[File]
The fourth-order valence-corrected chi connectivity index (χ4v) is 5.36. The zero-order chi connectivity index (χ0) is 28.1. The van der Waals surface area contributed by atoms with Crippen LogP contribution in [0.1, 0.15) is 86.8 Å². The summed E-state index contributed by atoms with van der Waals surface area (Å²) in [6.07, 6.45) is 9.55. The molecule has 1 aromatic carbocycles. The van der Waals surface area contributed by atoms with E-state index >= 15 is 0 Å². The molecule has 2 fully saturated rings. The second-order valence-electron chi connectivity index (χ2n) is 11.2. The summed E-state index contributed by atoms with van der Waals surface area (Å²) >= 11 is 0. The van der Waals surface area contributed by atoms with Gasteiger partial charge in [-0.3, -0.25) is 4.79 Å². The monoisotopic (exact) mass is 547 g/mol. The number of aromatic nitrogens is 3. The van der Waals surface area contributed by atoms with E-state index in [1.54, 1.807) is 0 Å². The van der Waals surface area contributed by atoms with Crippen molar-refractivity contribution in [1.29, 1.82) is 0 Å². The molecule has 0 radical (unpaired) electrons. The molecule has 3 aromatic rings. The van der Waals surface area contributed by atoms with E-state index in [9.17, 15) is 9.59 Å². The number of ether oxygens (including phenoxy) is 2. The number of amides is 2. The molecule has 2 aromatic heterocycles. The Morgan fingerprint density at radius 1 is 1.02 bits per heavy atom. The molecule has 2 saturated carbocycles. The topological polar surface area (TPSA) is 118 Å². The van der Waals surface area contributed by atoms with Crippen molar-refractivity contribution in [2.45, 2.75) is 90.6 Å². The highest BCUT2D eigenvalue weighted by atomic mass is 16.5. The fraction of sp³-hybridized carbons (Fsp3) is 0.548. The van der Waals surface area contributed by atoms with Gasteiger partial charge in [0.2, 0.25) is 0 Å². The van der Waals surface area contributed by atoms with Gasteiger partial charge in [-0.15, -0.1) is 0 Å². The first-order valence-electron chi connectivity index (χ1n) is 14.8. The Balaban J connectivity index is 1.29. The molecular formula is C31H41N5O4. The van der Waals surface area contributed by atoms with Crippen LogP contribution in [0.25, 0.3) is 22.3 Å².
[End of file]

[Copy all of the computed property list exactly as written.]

The fourth-order valence-corrected chi connectivity index (χ4v) is 5.36. The zero-order chi connectivity index (χ0) is 28.1. The van der Waals surface area contributed by atoms with Crippen LogP contribution in [0.1, 0.15) is 86.8 Å². The summed E-state index contributed by atoms with van der Waals surface area (Å²) in [6.07, 6.45) is 9.55. The molecule has 1 aromatic carbocycles. The van der Waals surface area contributed by atoms with E-state index >= 15 is 0 Å². The molecule has 2 fully saturated rings. The second-order valence-electron chi connectivity index (χ2n) is 11.2. The summed E-state index contributed by atoms with van der Waals surface area (Å²) >= 11 is 0. The van der Waals surface area contributed by atoms with Gasteiger partial charge in [-0.3, -0.25) is 4.79 Å². The monoisotopic (exact) mass is 547 g/mol. The number of aromatic nitrogens is 3. The van der Waals surface area contributed by atoms with E-state index in [1.54, 1.807) is 0 Å². The van der Waals surface area contributed by atoms with Crippen molar-refractivity contribution in [1.29, 1.82) is 0 Å². The molecule has 0 radical (unpaired) electrons. The molecule has 3 aromatic rings. The van der Waals surface area contributed by atoms with E-state index in [9.17, 15) is 9.59 Å². The number of ether oxygens (including phenoxy) is 2. The number of amides is 2. The molecule has 2 aromatic heterocycles. The Morgan fingerprint density at radius 1 is 1.02 bits per heavy atom. The molecule has 2 saturated carbocycles. The topological polar surface area (TPSA) is 118 Å². The van der Waals surface area contributed by atoms with Crippen molar-refractivity contribution in [2.45, 2.75) is 90.6 Å². The highest BCUT2D eigenvalue weighted by atomic mass is 16.5. The fraction of sp³-hybridized carbons (Fsp3) is 0.548. The van der Waals surface area contributed by atoms with Gasteiger partial charge in [0.2, 0.25) is 0 Å². The van der Waals surface area contributed by atoms with Gasteiger partial charge in [-0.15, -0.1) is 0 Å². The first-order valence-electron chi connectivity index (χ1n) is 14.8. The Balaban J connectivity index is 1.29. The molecular formula is C31H41N5O4. The van der Waals surface area contributed by atoms with Crippen LogP contribution in [0.25, 0.3) is 22.3 Å².